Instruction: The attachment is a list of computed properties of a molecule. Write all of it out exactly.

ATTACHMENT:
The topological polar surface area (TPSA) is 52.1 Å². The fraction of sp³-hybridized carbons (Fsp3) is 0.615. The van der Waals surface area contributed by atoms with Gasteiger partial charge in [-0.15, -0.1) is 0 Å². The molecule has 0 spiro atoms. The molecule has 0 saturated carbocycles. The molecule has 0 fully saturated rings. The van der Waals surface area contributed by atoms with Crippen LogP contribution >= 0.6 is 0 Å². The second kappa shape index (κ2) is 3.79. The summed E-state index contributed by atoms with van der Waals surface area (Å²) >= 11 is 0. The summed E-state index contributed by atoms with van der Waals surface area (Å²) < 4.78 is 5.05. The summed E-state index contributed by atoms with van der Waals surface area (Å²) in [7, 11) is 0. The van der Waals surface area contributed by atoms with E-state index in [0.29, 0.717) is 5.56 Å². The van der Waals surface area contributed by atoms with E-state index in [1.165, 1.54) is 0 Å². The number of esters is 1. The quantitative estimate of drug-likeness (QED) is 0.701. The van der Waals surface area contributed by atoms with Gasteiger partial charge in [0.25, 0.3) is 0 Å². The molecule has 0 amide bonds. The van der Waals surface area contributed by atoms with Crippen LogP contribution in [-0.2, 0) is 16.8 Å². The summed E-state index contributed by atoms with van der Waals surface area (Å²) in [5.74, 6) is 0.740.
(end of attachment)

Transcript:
The topological polar surface area (TPSA) is 52.1 Å². The fraction of sp³-hybridized carbons (Fsp3) is 0.615. The van der Waals surface area contributed by atoms with Gasteiger partial charge in [-0.15, -0.1) is 0 Å². The molecule has 0 spiro atoms. The molecule has 0 saturated carbocycles. The molecule has 0 fully saturated rings. The van der Waals surface area contributed by atoms with Crippen LogP contribution >= 0.6 is 0 Å². The second kappa shape index (κ2) is 3.79. The summed E-state index contributed by atoms with van der Waals surface area (Å²) >= 11 is 0. The summed E-state index contributed by atoms with van der Waals surface area (Å²) < 4.78 is 5.05. The summed E-state index contributed by atoms with van der Waals surface area (Å²) in [7, 11) is 0. The van der Waals surface area contributed by atoms with E-state index in [0.29, 0.717) is 5.56 Å². The van der Waals surface area contributed by atoms with E-state index in [1.165, 1.54) is 0 Å². The number of esters is 1. The quantitative estimate of drug-likeness (QED) is 0.701. The van der Waals surface area contributed by atoms with Gasteiger partial charge in [0.25, 0.3) is 0 Å². The molecule has 0 amide bonds. The van der Waals surface area contributed by atoms with Crippen LogP contribution in [-0.2, 0) is 16.8 Å². The summed E-state index contributed by atoms with van der Waals surface area (Å²) in [5.74, 6) is 0.740.